Satellite Discovers First Rocky Exoplanet

Feb 4, 2009
By Michael A. Taverna

PARIS - The French-led Corot planet-finding satellite has discovered its first Earth-like planet - the first outside our solar system to be observed directly as it transited in front of its star, and the smallest yet discovered.

The finding, known for a year but only recently confirmed by ground-based telescopes, was announced at a symposium here Feb. 3. It is the latest in a series of startling discoveries since Corot was launched in December 2006 specifically to find terrestrial planets and provide an indication of their relative abundance in the universe.

Performance has been such that scientists think they may find planets similar in size and mass to Earth, and not just bodies in the so-called "Super Earth" category, four to 15 times the size of our planet. The 140 million euro ($180 million) mission also has discovered intriguing details about the internal structures of stars - its second objective - according to Eric Michel, a Paris observatory scientist in charge of Corot astroseismology activities. However, it is too early to confirm these findings, he says.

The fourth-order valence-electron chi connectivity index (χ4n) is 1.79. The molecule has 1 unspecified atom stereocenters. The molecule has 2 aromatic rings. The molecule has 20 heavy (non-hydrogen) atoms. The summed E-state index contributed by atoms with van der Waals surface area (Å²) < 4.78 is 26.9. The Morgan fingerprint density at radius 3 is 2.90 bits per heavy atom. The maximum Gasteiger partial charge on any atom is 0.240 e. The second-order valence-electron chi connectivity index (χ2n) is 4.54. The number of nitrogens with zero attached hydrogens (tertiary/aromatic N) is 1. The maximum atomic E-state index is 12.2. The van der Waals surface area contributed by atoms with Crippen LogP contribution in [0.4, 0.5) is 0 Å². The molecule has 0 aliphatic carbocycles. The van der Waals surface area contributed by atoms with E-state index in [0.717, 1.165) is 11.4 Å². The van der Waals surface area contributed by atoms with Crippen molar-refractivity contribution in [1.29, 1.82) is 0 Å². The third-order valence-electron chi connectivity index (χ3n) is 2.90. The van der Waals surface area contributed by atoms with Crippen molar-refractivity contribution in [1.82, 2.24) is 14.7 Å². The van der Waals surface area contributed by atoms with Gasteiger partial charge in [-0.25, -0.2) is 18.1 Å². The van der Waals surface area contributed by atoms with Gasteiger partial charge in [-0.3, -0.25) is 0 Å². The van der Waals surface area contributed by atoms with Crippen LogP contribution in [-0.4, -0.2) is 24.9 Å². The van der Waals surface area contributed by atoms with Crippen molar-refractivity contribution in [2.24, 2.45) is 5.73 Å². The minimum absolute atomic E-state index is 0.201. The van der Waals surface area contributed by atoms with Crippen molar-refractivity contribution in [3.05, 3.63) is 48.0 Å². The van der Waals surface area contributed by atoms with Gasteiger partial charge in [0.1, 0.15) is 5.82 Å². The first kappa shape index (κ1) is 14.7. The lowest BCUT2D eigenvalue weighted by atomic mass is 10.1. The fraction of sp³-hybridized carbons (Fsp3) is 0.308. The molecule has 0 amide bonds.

The new planet, known as Corot-Exo-7b, is less than twice the size of Earth, but its density is still unknown. It is thought to be one of a new class of planets with rock and water present in almost equal amounts, or it could be an ocean planet, a type whose existence has been theorized but never proven.

Determination of the planet's density, still under way, would help solve the puzzle. Preliminary estimates of mass, inferred by radial velocity techniques, show only that it is "less than 11 times that of Earth," but that is only a rough estimate, says Annie Baglin, the Corot principal investigator.

The planet's star is sun-like, but because it takes just 20 hours to orbit the parent star, its surface is too hot (1,000-1,500 deg. C.) to support life. Scientists think the planet may be covered with lava or shrouded in water vapor.

Daniel Rouan, a scientist at the Paris Observatory in charge of Corot extra-solar planet activities, says that some 20 of the 330 or so extra-solar planets discovered to date are in the so-called Super Earth category. However, all but Corot-Exo-7b have been found by radial velocity methods, which give no information on their size or structure.

Radial velocity observations also turned up a second planet in the same solar system as Corot-Exo-7b - a gas giant thought to be the size of Neptune. However, the existence of this second planet has yet to be confirmed. Corot has so far identified seven extra-solar planets, all but Corot-Exo-7b in the gas giant category.

Artist's concept of extrasolar planet: NASA

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